When you get divorced, you can no longer file your tax returns as “Married Filing Jointly” or “Married Filing Singly.” Even if you get divorced on December 31, the IRS considers you were not married for that whole year. Therefore you cannot use either of these two “Married” filing statuses. What can you use? Either “Single” or “Head of Household.”
Head of Household almost always pays less tax than Single, for two reasons:
- More of your taxable income will fall into lower tax brackets and
- You can claim a higher standard deduction which allows you to exclude more income from taxation.
The federal standard deduction amount in 2022 for Head of Household is $19,400. For Single it is $12,950.
Head of Household Filing Requirements
To qualify as a Head of Household you must:
- pay for more than half of your household expenses;
- have a qualifying child or dependent; and
- be considered unmarried for the tax year.
The first criteria means you must have paid more than half of the total household bills for the tax year. This includes rent or mortgage, utilities, insurance, property taxes, groceries, repairs and other common household expenses.
To have a qualifying child, the child must meet criteria including:
- having lived in your home for more than six months during the tax year;
- not having paid for more than half of his/her living expenses during the tax year; and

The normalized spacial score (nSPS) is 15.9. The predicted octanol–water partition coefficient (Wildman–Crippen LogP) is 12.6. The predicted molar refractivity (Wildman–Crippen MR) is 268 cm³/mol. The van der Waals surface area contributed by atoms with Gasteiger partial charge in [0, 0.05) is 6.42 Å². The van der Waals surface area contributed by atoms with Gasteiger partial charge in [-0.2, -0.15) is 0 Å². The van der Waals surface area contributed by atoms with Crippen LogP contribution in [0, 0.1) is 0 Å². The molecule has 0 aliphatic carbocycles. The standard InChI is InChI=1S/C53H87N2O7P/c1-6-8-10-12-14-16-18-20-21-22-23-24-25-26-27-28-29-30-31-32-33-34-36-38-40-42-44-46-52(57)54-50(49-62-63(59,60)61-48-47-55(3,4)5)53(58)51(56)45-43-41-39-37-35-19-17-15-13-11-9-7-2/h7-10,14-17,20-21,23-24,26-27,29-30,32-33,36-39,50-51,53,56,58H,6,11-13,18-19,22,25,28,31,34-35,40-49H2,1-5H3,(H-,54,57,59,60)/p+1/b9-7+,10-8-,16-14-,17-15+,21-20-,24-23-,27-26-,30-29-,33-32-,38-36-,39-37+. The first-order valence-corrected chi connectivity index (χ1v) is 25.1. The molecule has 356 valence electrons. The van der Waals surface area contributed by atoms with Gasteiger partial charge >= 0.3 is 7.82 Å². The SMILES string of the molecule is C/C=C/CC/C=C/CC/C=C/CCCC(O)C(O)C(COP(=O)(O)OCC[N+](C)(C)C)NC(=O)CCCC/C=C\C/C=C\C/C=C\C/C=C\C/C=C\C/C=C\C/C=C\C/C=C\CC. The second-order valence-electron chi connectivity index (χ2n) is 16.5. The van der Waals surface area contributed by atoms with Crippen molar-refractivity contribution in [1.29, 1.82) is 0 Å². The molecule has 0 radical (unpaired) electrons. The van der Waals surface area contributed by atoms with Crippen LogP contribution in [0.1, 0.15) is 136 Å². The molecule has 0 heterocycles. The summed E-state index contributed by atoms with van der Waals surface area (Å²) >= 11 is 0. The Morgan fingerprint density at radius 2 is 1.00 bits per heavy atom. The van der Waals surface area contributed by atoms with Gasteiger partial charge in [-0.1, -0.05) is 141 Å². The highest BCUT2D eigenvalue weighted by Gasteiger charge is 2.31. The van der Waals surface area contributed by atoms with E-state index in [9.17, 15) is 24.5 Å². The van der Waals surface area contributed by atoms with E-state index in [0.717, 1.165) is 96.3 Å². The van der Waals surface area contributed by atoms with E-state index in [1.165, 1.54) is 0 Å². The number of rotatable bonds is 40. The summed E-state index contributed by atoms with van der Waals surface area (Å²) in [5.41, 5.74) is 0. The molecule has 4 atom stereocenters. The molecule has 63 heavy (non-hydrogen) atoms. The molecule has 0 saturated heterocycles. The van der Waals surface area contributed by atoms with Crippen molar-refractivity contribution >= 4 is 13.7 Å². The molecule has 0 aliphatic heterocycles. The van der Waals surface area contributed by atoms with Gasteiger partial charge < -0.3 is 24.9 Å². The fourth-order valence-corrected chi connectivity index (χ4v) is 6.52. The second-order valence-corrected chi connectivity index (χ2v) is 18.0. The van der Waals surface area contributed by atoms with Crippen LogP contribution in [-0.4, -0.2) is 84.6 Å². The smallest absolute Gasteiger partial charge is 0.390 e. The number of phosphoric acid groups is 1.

- As of 12/31, the child must be under 19 if not a full-time c0llege student, or under 24 if a full-time college student.
To be considered unmarried for the tax year means:
- You file a separate return;
- You paid more than half of the cost of keeping up your home for the tax year;
- Your spouse did not live in the home during the last 6 months of the tax year;
- Your home was the main home for your child for at least 6 months of the tax year.
Divorced or Separated Parents
There are special rules for divorced or separated parents. If your child lived in your home for more than half of the year, you may qualify as Head of Household. This is true even if the divorce or separation agreement gives the other parent the right to claim the child as a dependent. This assumes the other requirements above are met.
Note that “more than half of the year” can be as little as six months and one minute. Do you have more than one child and a 50/50 timeshare for them? Often each of you can qualify to use the Head of Household filing status. Be sure to discuss this with your divorce mediator or a Certified Divorce Financial Analyst.